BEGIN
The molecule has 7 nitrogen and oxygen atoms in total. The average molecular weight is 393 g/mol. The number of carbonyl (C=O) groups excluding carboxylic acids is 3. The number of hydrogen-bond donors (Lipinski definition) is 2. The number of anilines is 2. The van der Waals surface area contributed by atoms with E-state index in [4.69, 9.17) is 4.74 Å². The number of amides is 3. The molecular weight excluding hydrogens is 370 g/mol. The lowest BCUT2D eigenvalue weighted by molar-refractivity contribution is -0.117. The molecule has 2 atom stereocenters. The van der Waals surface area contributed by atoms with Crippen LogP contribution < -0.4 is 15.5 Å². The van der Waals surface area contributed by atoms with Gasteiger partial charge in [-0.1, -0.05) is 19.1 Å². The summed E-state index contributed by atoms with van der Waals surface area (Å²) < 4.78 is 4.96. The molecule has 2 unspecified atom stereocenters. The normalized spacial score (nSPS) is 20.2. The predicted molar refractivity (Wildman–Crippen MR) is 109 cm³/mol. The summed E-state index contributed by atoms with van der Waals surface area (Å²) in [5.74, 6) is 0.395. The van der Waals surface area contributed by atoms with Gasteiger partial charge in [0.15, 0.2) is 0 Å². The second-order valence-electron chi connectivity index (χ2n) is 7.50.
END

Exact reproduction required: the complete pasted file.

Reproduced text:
The molecule has 7 nitrogen and oxygen atoms in total. The average molecular weight is 393 g/mol. The number of carbonyl (C=O) groups excluding carboxylic acids is 3. The number of hydrogen-bond donors (Lipinski definition) is 2. The number of anilines is 2. The van der Waals surface area contributed by atoms with E-state index in [4.69, 9.17) is 4.74 Å². The number of amides is 3. The molecular weight excluding hydrogens is 370 g/mol. The lowest BCUT2D eigenvalue weighted by molar-refractivity contribution is -0.117. The molecule has 2 atom stereocenters. The van der Waals surface area contributed by atoms with Crippen LogP contribution < -0.4 is 15.5 Å². The van der Waals surface area contributed by atoms with Gasteiger partial charge in [-0.1, -0.05) is 19.1 Å². The summed E-state index contributed by atoms with van der Waals surface area (Å²) < 4.78 is 4.96. The molecule has 2 unspecified atom stereocenters. The normalized spacial score (nSPS) is 20.2. The predicted molar refractivity (Wildman–Crippen MR) is 109 cm³/mol. The summed E-state index contributed by atoms with van der Waals surface area (Å²) in [5.74, 6) is 0.395. The van der Waals surface area contributed by atoms with Gasteiger partial charge in [0.15, 0.2) is 0 Å². The second-order valence-electron chi connectivity index (χ2n) is 7.50.